I recently attended an Intensive Therapy Program utilizing psychodrama, family of origin work, and intensive group therapy. While I learned much about myself and my continued work in therapy, the primary tool that I took with me was the importance of PLAY! The little kid in me needs play. We all have a ‘little kid’ in us that needs to be taken care of, stay safe, and have fun through play.
Lynne Shallcross, a senior writer for Counseling Today, wrote, “Although counseling can be serious business, it doesn’t have to be. By using play and play therapy techniques, the counselor invites the client into a relationship in which he or she can make changes in an unthreatening, nurturing environment. In addition, most people learn better through doing than through talking,”
How do we utilize play in the wilderness to help the young people we work with make and implement change?
At Evoke we play wilderness games daily. We call them MFT which stands for Mandatory Fun Time. This is our playful way of emphasizing the importance of play. The boys play Sock Hockey, DOGS (a hacky sack game), Mafia (a mystery game), Zoogle, Ninja, Everybody’s It, and many more. I like to say that G1, the adolescent boys’ group that I work with, is the reigning wilderness DOGS champion.
Play helps boys learn how to interact with each other, work together, deal with winning and losing in appropriate ways, and respect for their opponents. These tools are relatable to the boy’s therapy process at home. We utilize what we see and do in play and tie it to their therapy and their relationships at home. We emphasize how respect impacts relationships, how teamwork can enhance their sense of connection and belonging, how to appropriately interact with others, and how to utilize energy in a healthy way.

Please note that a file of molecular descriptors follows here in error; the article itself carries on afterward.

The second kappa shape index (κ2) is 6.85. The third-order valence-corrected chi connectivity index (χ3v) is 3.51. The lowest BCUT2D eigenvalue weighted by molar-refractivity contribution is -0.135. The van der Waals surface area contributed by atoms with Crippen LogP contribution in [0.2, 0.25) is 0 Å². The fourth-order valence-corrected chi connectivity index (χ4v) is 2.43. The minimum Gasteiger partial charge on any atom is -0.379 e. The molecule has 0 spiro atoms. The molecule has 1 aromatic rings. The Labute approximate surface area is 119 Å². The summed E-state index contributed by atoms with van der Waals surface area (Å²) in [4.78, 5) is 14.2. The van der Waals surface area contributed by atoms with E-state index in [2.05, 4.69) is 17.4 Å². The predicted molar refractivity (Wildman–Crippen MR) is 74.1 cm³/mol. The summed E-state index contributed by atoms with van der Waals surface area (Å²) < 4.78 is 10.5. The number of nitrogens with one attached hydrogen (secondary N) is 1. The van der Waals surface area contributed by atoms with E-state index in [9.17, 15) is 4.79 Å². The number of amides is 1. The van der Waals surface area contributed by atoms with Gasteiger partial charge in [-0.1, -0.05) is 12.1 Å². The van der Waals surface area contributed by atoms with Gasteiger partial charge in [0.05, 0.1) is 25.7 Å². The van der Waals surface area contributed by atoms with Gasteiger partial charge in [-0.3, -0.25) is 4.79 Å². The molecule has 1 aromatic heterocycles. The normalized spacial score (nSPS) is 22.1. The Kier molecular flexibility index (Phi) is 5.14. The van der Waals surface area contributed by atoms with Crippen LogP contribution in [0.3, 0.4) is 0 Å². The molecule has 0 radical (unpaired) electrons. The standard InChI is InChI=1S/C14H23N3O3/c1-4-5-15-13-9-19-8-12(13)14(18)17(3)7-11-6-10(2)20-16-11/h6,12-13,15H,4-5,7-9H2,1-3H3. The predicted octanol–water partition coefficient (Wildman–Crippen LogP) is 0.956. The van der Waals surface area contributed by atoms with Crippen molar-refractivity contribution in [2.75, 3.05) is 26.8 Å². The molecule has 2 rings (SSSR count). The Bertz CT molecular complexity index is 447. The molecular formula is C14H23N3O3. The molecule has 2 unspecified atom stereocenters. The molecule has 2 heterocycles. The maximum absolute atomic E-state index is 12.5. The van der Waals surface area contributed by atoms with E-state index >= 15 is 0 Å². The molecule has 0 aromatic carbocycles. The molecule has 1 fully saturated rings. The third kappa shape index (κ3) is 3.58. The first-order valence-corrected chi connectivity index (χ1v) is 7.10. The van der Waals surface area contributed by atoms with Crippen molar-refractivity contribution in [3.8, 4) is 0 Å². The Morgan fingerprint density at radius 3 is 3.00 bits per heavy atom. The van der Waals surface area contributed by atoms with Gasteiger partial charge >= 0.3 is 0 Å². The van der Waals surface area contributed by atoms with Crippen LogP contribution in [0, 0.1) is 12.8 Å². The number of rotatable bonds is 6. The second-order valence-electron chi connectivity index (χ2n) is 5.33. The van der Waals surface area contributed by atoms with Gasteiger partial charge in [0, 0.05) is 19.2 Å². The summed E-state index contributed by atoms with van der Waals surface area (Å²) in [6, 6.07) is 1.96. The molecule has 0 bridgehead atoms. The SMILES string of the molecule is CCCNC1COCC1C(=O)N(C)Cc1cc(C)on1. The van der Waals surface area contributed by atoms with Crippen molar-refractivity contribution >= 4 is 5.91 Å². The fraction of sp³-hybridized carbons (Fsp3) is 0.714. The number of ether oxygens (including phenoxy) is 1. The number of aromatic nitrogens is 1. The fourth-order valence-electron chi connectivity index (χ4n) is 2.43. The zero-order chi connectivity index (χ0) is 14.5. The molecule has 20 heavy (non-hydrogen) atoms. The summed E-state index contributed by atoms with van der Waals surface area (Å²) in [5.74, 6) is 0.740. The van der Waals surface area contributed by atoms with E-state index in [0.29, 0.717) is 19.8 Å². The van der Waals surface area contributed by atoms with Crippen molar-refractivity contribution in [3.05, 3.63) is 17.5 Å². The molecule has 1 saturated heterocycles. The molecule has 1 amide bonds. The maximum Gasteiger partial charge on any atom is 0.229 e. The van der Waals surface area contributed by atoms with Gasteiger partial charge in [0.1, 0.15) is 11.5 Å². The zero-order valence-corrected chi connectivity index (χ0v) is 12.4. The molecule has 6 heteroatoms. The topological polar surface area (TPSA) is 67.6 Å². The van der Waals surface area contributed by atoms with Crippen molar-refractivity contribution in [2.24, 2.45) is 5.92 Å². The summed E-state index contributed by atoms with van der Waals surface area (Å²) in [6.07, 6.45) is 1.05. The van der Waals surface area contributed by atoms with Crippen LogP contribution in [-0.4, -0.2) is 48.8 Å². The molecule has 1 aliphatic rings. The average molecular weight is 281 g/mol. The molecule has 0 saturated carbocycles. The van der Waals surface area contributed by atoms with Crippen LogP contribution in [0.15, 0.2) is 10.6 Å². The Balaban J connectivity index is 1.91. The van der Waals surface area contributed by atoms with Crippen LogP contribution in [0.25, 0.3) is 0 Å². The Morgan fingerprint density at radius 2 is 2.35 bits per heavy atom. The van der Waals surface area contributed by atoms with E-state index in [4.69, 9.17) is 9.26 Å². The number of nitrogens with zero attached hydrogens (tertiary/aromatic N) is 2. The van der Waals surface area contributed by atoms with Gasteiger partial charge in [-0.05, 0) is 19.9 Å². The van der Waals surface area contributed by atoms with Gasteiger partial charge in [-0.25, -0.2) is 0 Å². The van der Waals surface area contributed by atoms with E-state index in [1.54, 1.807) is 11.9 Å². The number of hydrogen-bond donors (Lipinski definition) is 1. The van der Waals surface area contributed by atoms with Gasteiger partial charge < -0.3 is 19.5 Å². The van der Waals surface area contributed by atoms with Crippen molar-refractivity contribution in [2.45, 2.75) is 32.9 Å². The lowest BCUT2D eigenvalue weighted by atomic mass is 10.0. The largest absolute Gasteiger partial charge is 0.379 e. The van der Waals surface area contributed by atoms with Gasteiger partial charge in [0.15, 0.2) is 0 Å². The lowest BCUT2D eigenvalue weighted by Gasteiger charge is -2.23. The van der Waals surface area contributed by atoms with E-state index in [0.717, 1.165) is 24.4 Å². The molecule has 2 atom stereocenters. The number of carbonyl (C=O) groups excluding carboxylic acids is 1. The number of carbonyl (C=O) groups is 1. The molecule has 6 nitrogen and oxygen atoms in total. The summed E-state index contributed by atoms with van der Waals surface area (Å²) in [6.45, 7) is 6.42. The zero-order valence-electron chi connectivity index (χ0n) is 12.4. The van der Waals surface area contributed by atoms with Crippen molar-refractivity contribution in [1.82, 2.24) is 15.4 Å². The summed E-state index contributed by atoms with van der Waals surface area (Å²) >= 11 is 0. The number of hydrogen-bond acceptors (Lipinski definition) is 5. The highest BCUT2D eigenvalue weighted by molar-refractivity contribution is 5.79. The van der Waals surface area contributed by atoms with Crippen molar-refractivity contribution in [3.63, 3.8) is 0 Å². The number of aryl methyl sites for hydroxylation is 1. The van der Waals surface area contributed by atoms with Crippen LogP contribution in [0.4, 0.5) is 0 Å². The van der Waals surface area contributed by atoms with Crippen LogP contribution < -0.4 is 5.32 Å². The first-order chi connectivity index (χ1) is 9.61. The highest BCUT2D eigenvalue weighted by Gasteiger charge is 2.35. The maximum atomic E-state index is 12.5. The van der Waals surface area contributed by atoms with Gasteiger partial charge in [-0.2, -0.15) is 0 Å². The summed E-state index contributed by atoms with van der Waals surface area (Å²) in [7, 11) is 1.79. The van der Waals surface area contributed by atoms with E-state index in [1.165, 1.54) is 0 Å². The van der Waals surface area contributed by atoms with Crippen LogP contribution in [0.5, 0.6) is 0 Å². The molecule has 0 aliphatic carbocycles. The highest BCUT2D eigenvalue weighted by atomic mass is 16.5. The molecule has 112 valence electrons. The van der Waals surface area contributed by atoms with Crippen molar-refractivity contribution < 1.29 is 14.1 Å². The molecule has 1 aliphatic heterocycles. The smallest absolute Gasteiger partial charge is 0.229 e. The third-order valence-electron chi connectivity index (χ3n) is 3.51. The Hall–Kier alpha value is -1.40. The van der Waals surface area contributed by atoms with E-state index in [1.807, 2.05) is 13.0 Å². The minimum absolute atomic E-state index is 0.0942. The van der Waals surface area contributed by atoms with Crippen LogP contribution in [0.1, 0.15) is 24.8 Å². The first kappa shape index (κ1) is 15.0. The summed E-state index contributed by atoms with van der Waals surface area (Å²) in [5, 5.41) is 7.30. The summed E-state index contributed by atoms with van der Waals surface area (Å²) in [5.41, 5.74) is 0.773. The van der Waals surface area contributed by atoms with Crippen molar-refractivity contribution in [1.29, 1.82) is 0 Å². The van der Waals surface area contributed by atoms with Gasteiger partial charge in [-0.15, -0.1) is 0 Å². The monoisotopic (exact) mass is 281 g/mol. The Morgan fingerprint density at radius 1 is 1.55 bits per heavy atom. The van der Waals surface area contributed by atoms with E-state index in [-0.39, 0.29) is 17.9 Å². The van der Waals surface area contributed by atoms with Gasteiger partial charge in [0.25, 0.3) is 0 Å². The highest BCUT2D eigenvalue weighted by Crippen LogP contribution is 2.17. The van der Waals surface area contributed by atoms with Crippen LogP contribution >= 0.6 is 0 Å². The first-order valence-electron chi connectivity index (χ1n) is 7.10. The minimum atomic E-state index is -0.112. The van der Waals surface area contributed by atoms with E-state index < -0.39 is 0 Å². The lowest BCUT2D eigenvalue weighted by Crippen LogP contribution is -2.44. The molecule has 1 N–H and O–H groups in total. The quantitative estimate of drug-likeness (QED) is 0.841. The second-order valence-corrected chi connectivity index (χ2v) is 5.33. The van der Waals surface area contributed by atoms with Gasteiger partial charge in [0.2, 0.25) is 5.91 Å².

Perhaps most importantly is that the boys get to be boys again! One of my favorite aspects of being a wilderness staff prior to being a therapist was seeing angry, resentful, defiant boys come to wilderness and then become kids again. They had lost the ability to see the world with joy, to have fun, and to be childlike. This is incredibly meaningful and rewarding for me and for the boys. It’s ok to work hard and play hard. In fact, it’s necessary
So the next time you are feeling sad, overwhelmed, anxious, Go Play! If you’d like to respond in the comments, I would love to hear about the ways you play and take care of the little kid in you.